‘In the meantime, the Governor needs to put the people of New York first. We have a Lieutenant Governor who can step in and lead for the remainder of the term, and this is what is best for New Yorkers in this critical time.’
It concluded: ‘It is time for Governor Cuomo to resign.’
The letter was signed by 40 Democrats from the New York State Assembly and 19 New York Democratic senators, meaning more than half of Democrats in the New York State Senate are now calling for Cuomo’s resignation.
In total, 76 Assembly votes are needed to send the case to an impeachment court, made up of senators and state appeals court judges.
With 40 Democratic members of the Assembly calling for his resignation, they need only join forces with 36 of the 43 Republican assembly members to pass the threshold for impeachment proceedings to be launched.
It is not clear if all members of the group will move to impeach if he does not heed their calls to resign.
However, New York State Assembly Speaker Carl Heastie, whose office has the power to start impeachment proceedings against the embattled governor, announced soon after the letter was released he was meeting with state assembly members later Thursday to discuss next steps.
Assembly Speaker Carl Heastie (pictured), whose office has the power to start impeachment, said he was meeting with members on ‘potential paths forward’
‘In light of the allegations concerning the Governor over the last several weeks, I will be meeting with members in conference today on potential paths forward,’ he said.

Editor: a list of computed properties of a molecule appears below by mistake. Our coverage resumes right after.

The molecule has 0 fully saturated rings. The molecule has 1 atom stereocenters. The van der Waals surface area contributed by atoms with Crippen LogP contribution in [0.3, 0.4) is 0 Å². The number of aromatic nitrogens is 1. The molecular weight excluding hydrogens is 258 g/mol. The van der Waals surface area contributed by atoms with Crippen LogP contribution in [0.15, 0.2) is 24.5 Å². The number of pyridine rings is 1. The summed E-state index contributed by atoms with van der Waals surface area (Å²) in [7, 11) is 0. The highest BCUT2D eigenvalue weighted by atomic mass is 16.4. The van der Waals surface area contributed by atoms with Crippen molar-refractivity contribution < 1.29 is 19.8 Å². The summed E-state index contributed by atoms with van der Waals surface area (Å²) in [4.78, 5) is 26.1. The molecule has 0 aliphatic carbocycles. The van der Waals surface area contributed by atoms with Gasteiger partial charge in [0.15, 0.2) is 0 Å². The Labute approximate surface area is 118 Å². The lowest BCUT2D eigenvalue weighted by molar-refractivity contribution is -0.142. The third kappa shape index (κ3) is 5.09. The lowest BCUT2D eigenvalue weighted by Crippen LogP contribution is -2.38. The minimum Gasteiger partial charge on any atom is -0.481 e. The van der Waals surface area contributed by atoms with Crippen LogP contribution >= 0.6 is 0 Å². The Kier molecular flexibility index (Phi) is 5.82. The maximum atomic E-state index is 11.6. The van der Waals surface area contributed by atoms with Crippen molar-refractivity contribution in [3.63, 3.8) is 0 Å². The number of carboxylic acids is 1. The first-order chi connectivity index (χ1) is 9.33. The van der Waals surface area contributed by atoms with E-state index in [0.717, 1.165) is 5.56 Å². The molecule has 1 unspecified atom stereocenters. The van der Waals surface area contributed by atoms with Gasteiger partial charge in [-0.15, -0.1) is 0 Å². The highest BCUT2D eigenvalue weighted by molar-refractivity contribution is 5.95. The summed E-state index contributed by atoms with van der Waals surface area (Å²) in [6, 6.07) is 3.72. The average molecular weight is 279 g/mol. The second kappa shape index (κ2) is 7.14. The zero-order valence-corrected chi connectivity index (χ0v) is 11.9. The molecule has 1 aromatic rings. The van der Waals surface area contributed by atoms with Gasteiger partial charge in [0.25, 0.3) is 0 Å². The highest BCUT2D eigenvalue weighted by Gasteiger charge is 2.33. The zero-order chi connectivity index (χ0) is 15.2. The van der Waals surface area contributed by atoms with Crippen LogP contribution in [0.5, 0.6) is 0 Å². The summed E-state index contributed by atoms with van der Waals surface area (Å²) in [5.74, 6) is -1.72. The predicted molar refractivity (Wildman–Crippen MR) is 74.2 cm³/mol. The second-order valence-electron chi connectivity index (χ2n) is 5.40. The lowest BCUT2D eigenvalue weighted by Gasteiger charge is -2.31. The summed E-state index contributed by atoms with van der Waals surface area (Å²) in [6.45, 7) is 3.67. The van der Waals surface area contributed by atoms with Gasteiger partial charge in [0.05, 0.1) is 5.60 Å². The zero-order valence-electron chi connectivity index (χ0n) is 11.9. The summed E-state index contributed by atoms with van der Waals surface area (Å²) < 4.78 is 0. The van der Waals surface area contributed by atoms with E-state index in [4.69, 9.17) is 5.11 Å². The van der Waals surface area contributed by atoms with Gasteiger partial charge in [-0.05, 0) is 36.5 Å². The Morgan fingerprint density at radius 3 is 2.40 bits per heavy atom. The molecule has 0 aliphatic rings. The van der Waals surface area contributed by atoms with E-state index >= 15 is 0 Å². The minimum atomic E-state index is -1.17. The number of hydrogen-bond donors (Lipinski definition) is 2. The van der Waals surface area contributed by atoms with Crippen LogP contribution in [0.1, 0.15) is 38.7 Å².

New York Republican senators also released a statement calling Cuomo a ‘distraction’ and voicing their support for impeachment.
‘The Governor’s office is under a cloud of multiple scandals and ongoing investigations,’ they said.
‘New Yorkers need a leader to focus on the important work facing this state, but the ability of this Governor to be anything but a distraction is damaged beyond repair.
‘He must resign for the good of all New Yorkers. If the Governor does not resign, the next step is impeachment.’
Mayor de Blasio publicly called for Cuomo’s resignation for the first time in his daily press briefing Thursday.
When asked if, following the latest allegation, he was now ready to publicly call for Cuomo’s resignation, the mayor let out a sigh, before adding: ‘Yeah’.
‘The latest report, and the fact that we can talk about how many people have been come forward with accusations. It’s not one, it’s not two, it’s not three, it’s not four, it’s not five – it’s six women who have come forward,’ he said.
‘It’s deeply troubling, the specific allegation that the governor called an employee of his – someone who he had power over – he called them to a place and then sexually assaulted her is absolutely unacceptable.
‘It’s is disgusting to me. He can no longer serve as governor. It’s as simple as that.’
De Blasio continued that, over the last few weeks, ‘so many troubling things’ have emerged about Cuomo, with not only five other women accusing him of sexual harassment or misconduct, but also the controversy surrounding the nursing home scandal and alleged cover-up.
New York City Mayor Bill de Blasio on Thursday directly called for Andrew Cuomo’s resignation for the first time
Senator Chuck Schumer announced a massive COVID vaccine push in New York City on Thursday as he took a swipe at Cuomo amid calls for his resignation
‘We still don’t have the truth about that,’ he said of nursing home deaths. ‘And their families need and deserve to know the truth.
‘We know one thing: We know there was a purposeful cover-up and that alone I unacceptable and disqualifying.